Chapter 1

flash-forward n Simply put, the opposite of flashback; a filmic technique that depicts a scene, event, or shot taking place (or imagined) or expected that is projected into a future time beyond the present time of the film, or it can be a flash-forward from the past to the present.


IT was a perfect night for romance. The moon was full, the temperature cool enough to make hand-holding desirable, and the only sounds were seabirds calling and the lap of the ocean waves. All that was missing was for Dylan O’Taine to leave the sanctuary of Pharos, his mystic lighthouse, to share some of his magic.

Unfortunately, Tilda was alone except for a cell phone, and though she was talking to a man, he was quite happily married.

The man in question, Tilda’s friend Cooper, asked, “How much longer are you going to be on the Cape?”

“As long as I can get away with. Did I tell you what Dianne brought home last week? A snake!” Dianne was Tilda’s latest roommate.

“Don’t tell me you have a snake phobia. Do you know how Freudian that is?”

“Of course I know. My sister is a psychologist. But I don’t have a snake phobia. As pets go, snakes aren’t too bad. Except that she put it in the living room, and she was going to feed it in there.”

“I’m guessing that it doesn’t eat Purina Snake Chow.”

“Try mice. Cute little white mice who squeal when the snake starts swallowing them.”

“That is gross. You have terrible luck in roommates.”

“Tell me about it.” Tilda was apparently incapable of finding a roomie she could put up with for longer than a year. Only three months into the lease with Dianne and she was already poised to toss the woman and her never-ending pet parade into the street. It made the Cape Cod stay, even without a nice bit of arm candy to walk with in the moonlight, all the more enjoyable.

“Gotta head out,” Cooper said. “Let me know how it’s going.”

“Will do.” She hung up the phone, and once she’d put it into her pocket, realized she could hear voices. Up ahead, she saw two people walking along the other side of the road, probably heading for the building where she’d just had dinner.

The Glenham Bars Inn was on Shoreline Road, the unimaginatively named seaside road in the town of Glenham. The main inn building and cottages of varying sizes and levels of luxury were scattered on both sides of the road. With lights strung in the trees, it looked like a nicer brand of carnival, though the brochure described it as a fairy-tale setting.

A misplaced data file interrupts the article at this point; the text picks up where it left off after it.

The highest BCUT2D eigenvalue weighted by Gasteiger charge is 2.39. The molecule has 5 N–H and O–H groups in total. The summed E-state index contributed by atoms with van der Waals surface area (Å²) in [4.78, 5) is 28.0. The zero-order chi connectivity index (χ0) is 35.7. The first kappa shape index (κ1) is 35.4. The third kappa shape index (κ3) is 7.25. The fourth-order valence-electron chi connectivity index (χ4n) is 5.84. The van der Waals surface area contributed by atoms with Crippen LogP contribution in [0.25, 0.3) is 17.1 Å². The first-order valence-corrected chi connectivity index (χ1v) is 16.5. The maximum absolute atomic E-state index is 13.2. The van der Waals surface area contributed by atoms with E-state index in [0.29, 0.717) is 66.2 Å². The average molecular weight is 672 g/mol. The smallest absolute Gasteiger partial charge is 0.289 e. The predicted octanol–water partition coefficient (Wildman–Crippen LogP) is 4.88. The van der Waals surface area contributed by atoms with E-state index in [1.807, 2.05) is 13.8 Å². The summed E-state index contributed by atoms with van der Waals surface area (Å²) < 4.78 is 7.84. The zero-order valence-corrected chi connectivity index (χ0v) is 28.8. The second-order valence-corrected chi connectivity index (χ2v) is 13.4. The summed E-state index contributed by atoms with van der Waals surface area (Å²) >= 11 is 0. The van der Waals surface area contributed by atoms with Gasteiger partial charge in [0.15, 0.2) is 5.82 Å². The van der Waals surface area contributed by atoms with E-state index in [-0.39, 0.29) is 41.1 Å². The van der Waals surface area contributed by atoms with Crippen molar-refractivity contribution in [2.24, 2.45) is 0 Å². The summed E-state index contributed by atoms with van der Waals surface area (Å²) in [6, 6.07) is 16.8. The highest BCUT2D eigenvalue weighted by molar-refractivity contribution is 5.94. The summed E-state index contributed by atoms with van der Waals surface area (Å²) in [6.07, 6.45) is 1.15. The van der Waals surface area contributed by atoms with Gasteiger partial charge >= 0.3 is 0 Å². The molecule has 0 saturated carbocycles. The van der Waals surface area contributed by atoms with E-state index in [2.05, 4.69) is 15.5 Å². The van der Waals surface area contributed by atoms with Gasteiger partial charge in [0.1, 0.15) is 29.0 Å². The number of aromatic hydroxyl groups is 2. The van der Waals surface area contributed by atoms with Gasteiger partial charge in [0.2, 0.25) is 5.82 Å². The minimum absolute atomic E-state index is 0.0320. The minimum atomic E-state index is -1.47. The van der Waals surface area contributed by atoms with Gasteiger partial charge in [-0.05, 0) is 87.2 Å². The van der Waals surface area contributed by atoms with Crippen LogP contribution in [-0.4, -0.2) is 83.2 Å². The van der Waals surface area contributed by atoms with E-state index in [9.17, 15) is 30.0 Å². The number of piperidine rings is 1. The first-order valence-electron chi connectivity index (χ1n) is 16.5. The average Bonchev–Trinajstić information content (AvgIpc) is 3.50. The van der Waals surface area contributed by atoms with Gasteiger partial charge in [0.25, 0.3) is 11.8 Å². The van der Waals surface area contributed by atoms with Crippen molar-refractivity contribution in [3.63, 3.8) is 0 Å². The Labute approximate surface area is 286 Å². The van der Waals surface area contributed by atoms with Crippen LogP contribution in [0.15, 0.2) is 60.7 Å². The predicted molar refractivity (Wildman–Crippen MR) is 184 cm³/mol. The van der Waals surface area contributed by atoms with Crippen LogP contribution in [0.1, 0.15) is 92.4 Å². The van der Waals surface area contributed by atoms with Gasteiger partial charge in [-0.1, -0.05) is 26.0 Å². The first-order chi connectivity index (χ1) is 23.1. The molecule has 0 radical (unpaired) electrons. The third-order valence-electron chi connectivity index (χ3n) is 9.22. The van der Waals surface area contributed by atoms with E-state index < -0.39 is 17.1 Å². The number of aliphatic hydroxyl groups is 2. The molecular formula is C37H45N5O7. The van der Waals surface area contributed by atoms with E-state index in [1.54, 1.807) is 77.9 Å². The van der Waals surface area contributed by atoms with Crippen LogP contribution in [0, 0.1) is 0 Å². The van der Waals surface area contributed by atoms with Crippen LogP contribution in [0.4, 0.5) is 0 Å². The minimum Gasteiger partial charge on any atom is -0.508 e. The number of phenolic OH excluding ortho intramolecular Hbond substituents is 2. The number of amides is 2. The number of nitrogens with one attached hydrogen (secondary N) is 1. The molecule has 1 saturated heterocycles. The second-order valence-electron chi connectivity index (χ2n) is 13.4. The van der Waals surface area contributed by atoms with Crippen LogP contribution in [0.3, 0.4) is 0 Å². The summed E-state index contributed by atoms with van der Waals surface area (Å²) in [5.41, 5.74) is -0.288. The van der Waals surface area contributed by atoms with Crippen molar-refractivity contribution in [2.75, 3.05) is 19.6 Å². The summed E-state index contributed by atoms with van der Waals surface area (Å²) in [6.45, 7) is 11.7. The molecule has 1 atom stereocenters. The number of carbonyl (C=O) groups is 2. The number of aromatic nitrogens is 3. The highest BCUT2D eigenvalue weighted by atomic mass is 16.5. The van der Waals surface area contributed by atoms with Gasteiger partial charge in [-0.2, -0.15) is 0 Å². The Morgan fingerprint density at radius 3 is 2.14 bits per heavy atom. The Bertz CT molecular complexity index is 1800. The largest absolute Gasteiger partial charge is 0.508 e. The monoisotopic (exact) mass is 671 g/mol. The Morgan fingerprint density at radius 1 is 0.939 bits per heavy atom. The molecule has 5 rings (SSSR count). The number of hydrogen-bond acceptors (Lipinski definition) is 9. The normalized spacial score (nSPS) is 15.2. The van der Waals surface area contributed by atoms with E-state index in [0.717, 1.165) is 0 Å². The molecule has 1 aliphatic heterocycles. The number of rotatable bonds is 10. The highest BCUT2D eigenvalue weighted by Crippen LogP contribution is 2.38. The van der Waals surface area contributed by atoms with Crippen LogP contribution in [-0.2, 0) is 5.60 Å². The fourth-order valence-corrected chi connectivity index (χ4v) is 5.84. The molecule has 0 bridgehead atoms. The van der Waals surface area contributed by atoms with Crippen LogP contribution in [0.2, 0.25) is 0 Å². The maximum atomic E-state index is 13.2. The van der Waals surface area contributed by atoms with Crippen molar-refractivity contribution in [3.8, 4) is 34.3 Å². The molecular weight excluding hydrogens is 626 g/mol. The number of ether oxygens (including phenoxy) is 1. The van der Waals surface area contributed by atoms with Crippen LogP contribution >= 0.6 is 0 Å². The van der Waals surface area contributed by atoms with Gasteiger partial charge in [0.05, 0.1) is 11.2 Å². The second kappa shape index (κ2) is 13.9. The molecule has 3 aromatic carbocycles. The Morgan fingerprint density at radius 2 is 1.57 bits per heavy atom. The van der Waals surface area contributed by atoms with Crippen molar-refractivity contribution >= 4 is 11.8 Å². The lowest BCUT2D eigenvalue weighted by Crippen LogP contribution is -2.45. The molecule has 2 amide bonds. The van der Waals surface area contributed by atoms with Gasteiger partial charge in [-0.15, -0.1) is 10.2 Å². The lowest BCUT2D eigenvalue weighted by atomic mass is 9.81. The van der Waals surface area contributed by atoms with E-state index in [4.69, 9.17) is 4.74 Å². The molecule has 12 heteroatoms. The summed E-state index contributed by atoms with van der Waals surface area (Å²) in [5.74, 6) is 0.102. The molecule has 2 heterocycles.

From behind, Tilda heard the sound of a car engine, and stepped several more feet away from the edge of the road. The graveled path was plenty far enough from the roadway to be safe, but after an unfortunate incident some months back, being around cars tended to make her skittish.

The vehicle was going considerably faster than it should have on the curved road, and Tilda flipped him a bird as he zoomed past her. She opened her mouth to add a description of his parentage, but it turned into a gasp as the car veered into the other lane and straight at the people walking toward her. There were screams, flying gravel, and a thunk. Then the car swerved back onto the road and sped up as it went past the inn.

Tilda started running. Both the people struck were down on the ground, and only one was moving. As she reached them she realized she knew who they were—it was John Laryea and his assistant Foster. Then she realized something else. She’d recognized the vehicle, too. It hadn’t been just any car. In fact, it hadn’t been a car at all. It had been a black stretch limo, one with a very recognizable license plate. And she’d been in that limo just three days before.